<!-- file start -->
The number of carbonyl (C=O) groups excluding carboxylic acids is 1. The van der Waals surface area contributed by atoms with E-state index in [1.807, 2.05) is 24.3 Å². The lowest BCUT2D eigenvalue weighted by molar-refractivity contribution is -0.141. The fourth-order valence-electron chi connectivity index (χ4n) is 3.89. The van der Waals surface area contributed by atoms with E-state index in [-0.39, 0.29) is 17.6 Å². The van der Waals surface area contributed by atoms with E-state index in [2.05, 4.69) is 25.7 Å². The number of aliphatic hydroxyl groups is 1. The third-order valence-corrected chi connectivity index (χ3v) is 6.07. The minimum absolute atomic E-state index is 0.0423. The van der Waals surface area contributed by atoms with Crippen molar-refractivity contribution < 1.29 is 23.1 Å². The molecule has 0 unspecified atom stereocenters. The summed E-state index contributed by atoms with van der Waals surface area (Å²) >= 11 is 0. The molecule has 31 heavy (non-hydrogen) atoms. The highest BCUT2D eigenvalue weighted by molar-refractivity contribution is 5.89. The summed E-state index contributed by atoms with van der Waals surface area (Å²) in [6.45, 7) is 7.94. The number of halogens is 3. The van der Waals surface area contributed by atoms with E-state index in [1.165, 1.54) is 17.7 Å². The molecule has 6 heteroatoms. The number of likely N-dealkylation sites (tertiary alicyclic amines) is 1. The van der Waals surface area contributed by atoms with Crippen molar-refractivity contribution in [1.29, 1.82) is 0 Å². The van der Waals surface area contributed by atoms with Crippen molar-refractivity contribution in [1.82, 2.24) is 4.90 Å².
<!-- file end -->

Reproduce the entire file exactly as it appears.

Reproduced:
The number of carbonyl (C=O) groups excluding carboxylic acids is 1. The van der Waals surface area contributed by atoms with E-state index in [1.807, 2.05) is 24.3 Å². The lowest BCUT2D eigenvalue weighted by molar-refractivity contribution is -0.141. The fourth-order valence-electron chi connectivity index (χ4n) is 3.89. The van der Waals surface area contributed by atoms with E-state index in [-0.39, 0.29) is 17.6 Å². The van der Waals surface area contributed by atoms with E-state index in [2.05, 4.69) is 25.7 Å². The number of aliphatic hydroxyl groups is 1. The third-order valence-corrected chi connectivity index (χ3v) is 6.07. The minimum absolute atomic E-state index is 0.0423. The van der Waals surface area contributed by atoms with Crippen molar-refractivity contribution < 1.29 is 23.1 Å². The molecule has 0 unspecified atom stereocenters. The summed E-state index contributed by atoms with van der Waals surface area (Å²) >= 11 is 0. The molecule has 31 heavy (non-hydrogen) atoms. The highest BCUT2D eigenvalue weighted by molar-refractivity contribution is 5.89. The summed E-state index contributed by atoms with van der Waals surface area (Å²) in [6.45, 7) is 7.94. The number of halogens is 3. The van der Waals surface area contributed by atoms with E-state index in [1.165, 1.54) is 17.7 Å². The molecule has 6 heteroatoms. The number of likely N-dealkylation sites (tertiary alicyclic amines) is 1. The van der Waals surface area contributed by atoms with Crippen molar-refractivity contribution in [1.29, 1.82) is 0 Å². The van der Waals surface area contributed by atoms with Crippen molar-refractivity contribution in [1.82, 2.24) is 4.90 Å².